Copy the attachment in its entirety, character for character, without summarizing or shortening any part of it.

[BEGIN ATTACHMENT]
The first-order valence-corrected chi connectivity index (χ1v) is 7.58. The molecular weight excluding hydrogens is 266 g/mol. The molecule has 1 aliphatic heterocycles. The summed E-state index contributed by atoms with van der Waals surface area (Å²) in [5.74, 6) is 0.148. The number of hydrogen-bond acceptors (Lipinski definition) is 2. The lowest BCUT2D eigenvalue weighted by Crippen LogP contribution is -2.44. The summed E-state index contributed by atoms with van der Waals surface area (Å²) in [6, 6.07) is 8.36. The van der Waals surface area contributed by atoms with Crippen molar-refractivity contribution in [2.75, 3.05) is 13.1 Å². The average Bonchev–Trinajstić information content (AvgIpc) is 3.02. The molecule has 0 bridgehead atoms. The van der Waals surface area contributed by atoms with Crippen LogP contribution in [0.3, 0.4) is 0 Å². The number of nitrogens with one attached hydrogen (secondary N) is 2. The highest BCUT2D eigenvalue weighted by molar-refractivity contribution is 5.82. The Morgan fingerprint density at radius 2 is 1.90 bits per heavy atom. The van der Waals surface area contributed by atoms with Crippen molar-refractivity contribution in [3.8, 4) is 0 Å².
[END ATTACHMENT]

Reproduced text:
The first-order valence-corrected chi connectivity index (χ1v) is 7.58. The molecular weight excluding hydrogens is 266 g/mol. The molecule has 1 aliphatic heterocycles. The summed E-state index contributed by atoms with van der Waals surface area (Å²) in [5.74, 6) is 0.148. The number of hydrogen-bond acceptors (Lipinski definition) is 2. The lowest BCUT2D eigenvalue weighted by Crippen LogP contribution is -2.44. The summed E-state index contributed by atoms with van der Waals surface area (Å²) in [6, 6.07) is 8.36. The van der Waals surface area contributed by atoms with Crippen molar-refractivity contribution in [2.75, 3.05) is 13.1 Å². The average Bonchev–Trinajstić information content (AvgIpc) is 3.02. The molecule has 0 bridgehead atoms. The van der Waals surface area contributed by atoms with Crippen LogP contribution in [0.3, 0.4) is 0 Å². The number of nitrogens with one attached hydrogen (secondary N) is 2. The highest BCUT2D eigenvalue weighted by molar-refractivity contribution is 5.82. The Morgan fingerprint density at radius 2 is 1.90 bits per heavy atom. The van der Waals surface area contributed by atoms with Crippen molar-refractivity contribution in [3.8, 4) is 0 Å².